Hartlepool attraction to celebrate major anniversary

Chairman of The National Museum of the Royal Navy Admiral Sir Jonathon Band onboard INS Tarkash.
Chairman of The National Museum of the Royal Navy Admiral Sir Jonathon Band onboard INS Tarkash.

A 200-year friendship forged between the Indian navy and Hartlepool’s HMS Trincomalee has been celebrated - and there is much more to come.

Officials have marked the bicentenary of Hartlepool’s historic attraction with a launch of celebrations onboard modern-day frigate INS Tarkash during the ship’s stopover in London.

INS Tarkash, venue for HMS Trincomalee bicentenary appeal event, alongside at Canary Wharf.

INS Tarkash, venue for HMS Trincomalee bicentenary appeal event, alongside at Canary Wharf.

HMS Trincomalee was built in Bombay in 1817 and will mark its centenary in October. An appeal has also been launched to make sure the ship is around for generations to come.

Tarkash was a fitting backdrop to kick off events for The National Museum of the Royal Navy Hartlepool’s HMS Trincomalee bicentenary appeal.

Britain’s Indian High Commissioner, His Excellency Mr Y.K. Sinha took advantage of Tarkash’s presence in London to highlight the links between the two.

The event was hosted by HMS Trincomalee President Colonel Euan Houstoun and attended by 120 people including the Secretary of State for Defence, the First Sea Lord, Admiral Sir Philip Jones and a range of other supporters.

HMS Trincomalee marks an important transition between HMS Victory and HMS Warrior 1860 – both of which are part of our fleet – and she’s also associated with Nelson, for many the greatest naval figure of all time

Sir Jonathon Bond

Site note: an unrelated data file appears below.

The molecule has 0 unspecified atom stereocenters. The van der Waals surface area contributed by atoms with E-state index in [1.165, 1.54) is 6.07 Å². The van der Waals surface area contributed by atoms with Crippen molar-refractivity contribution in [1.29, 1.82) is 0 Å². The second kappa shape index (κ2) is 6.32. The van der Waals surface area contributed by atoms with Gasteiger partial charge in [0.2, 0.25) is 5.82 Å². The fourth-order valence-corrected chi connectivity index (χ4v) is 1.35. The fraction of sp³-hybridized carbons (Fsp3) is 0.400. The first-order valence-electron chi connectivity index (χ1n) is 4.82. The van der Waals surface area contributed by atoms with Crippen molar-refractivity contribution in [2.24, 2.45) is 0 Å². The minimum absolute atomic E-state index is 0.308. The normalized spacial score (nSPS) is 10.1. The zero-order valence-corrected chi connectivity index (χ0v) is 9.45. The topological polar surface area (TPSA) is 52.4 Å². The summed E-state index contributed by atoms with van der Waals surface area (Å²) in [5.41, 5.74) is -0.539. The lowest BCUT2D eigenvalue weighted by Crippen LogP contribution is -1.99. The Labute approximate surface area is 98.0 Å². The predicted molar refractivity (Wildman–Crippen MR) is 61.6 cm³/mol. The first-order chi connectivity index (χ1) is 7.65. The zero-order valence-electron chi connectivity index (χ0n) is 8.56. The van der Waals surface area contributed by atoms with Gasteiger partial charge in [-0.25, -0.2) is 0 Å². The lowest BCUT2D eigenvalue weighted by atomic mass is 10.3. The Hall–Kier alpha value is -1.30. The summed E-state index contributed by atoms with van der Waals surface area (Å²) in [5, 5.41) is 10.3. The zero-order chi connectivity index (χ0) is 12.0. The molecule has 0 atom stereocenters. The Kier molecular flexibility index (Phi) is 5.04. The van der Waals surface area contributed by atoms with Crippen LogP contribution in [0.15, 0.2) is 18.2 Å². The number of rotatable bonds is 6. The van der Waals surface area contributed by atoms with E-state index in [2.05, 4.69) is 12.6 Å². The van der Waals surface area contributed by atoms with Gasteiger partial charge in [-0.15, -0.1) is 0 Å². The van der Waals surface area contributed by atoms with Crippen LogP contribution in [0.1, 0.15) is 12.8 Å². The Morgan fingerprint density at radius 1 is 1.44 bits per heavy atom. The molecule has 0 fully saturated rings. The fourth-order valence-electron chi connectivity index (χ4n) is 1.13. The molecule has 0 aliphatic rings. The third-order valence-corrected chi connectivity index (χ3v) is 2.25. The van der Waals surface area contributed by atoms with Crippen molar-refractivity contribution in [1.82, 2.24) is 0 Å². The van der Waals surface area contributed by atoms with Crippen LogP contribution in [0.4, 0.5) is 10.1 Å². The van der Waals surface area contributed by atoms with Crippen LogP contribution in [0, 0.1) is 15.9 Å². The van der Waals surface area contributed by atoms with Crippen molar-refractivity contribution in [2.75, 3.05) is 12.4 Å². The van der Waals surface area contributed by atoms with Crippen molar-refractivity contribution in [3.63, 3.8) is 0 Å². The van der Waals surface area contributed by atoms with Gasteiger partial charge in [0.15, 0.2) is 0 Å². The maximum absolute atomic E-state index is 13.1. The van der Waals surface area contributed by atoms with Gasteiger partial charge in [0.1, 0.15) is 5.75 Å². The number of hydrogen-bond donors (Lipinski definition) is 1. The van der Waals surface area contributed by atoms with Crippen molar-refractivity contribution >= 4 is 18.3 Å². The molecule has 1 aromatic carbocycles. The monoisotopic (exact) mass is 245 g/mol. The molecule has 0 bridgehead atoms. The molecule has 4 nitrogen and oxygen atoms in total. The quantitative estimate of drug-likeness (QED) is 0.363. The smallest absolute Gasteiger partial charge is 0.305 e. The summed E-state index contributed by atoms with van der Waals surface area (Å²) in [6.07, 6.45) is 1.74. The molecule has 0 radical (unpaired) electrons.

The National Museum of the Royal Navy Chairman Admiral Sir Jonathon Band said: “HMS Trincomalee marks an important transition between HMS Victory and HMS Warrior 1860 – both of which are part of our fleet – and she’s also associated with Nelson, for many the greatest naval figure of all time.

“She never saw combat and the period of peace in which she worked saw great advances in the Royal Navy.”

Sir Jonathon told of the importance that HMS Trincomalee played in British naval history. He said: “She travelled more than 100,000 miles all over the world, in extreme climates, and undertook duties that included policing, protection and exploration.

“The bicentenary will highlight her importance in today’s society and will allow the National Museum to reach a new generation of museum users in the North East of England.”

HMS Trincomalee.

HMS Trincomalee.

Helen Loynes, Fundraising Manager at The National Museum of the Royal Navy, Hartlepool said: “The 2017 Bicentenary Appeal aims to preserve the future of the ship for a further 200 years so that it can be enjoyed by future generations whilst ensuring that Hartlepool remains a flagship tourist attraction of the North East.

“Part of the appeal hopes to develop a comprehensive programme for schools and community groups as well as plans to extend the community offer with an improved playground space.

“The National Museum of the Royal Navy Hartlepool is looking to build relationships with the local community, businesses and major donors to help conserve the ship so that future generations can enjoy first class naval heritage on their doorstep.”

To support the campaign, visit https://www.justgiving.com/fundraising/NMRN-National-Museum-of-the-Royal-NavyTrincomalee or Text NMRN71 £5 to 70070